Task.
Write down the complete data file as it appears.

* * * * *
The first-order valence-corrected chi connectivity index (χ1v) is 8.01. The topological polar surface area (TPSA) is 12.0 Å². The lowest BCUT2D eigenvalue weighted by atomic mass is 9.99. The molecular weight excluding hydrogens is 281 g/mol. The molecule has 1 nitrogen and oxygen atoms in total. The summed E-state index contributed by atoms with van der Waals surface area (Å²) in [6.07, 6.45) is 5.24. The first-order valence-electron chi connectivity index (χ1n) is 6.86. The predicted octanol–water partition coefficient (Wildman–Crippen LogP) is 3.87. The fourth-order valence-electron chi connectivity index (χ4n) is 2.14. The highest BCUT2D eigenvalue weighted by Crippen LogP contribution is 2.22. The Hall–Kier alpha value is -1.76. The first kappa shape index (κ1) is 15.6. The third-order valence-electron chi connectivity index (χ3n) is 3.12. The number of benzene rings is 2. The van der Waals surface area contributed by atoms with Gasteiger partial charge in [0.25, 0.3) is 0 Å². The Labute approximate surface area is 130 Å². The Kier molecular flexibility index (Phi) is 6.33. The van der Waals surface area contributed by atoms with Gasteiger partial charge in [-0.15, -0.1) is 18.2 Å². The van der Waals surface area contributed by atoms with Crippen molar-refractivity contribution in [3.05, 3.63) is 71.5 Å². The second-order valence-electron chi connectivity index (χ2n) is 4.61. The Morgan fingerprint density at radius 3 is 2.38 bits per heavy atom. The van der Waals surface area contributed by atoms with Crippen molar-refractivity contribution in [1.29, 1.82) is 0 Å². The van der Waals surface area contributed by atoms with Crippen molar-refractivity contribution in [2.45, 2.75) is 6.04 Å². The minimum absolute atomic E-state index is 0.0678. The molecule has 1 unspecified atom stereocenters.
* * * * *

The first-order valence-corrected chi connectivity index (χ1v) is 8.01. The topological polar surface area (TPSA) is 12.0 Å². The lowest BCUT2D eigenvalue weighted by atomic mass is 9.99. The molecular weight excluding hydrogens is 281 g/mol. The molecule has 1 nitrogen and oxygen atoms in total. The summed E-state index contributed by atoms with van der Waals surface area (Å²) in [6.07, 6.45) is 5.24. The first-order valence-electron chi connectivity index (χ1n) is 6.86. The predicted octanol–water partition coefficient (Wildman–Crippen LogP) is 3.87. The fourth-order valence-electron chi connectivity index (χ4n) is 2.14. The highest BCUT2D eigenvalue weighted by Crippen LogP contribution is 2.22. The Hall–Kier alpha value is -1.76. The first kappa shape index (κ1) is 15.6. The third-order valence-electron chi connectivity index (χ3n) is 3.12. The number of benzene rings is 2. The van der Waals surface area contributed by atoms with Gasteiger partial charge in [0.25, 0.3) is 0 Å². The Labute approximate surface area is 130 Å². The Kier molecular flexibility index (Phi) is 6.33. The van der Waals surface area contributed by atoms with Gasteiger partial charge in [-0.15, -0.1) is 18.2 Å². The van der Waals surface area contributed by atoms with Crippen molar-refractivity contribution in [3.05, 3.63) is 71.5 Å². The second-order valence-electron chi connectivity index (χ2n) is 4.61. The Morgan fingerprint density at radius 3 is 2.38 bits per heavy atom. The van der Waals surface area contributed by atoms with Crippen molar-refractivity contribution in [1.29, 1.82) is 0 Å². The van der Waals surface area contributed by atoms with Crippen molar-refractivity contribution in [2.45, 2.75) is 6.04 Å². The minimum absolute atomic E-state index is 0.0678. The molecule has 1 unspecified atom stereocenters.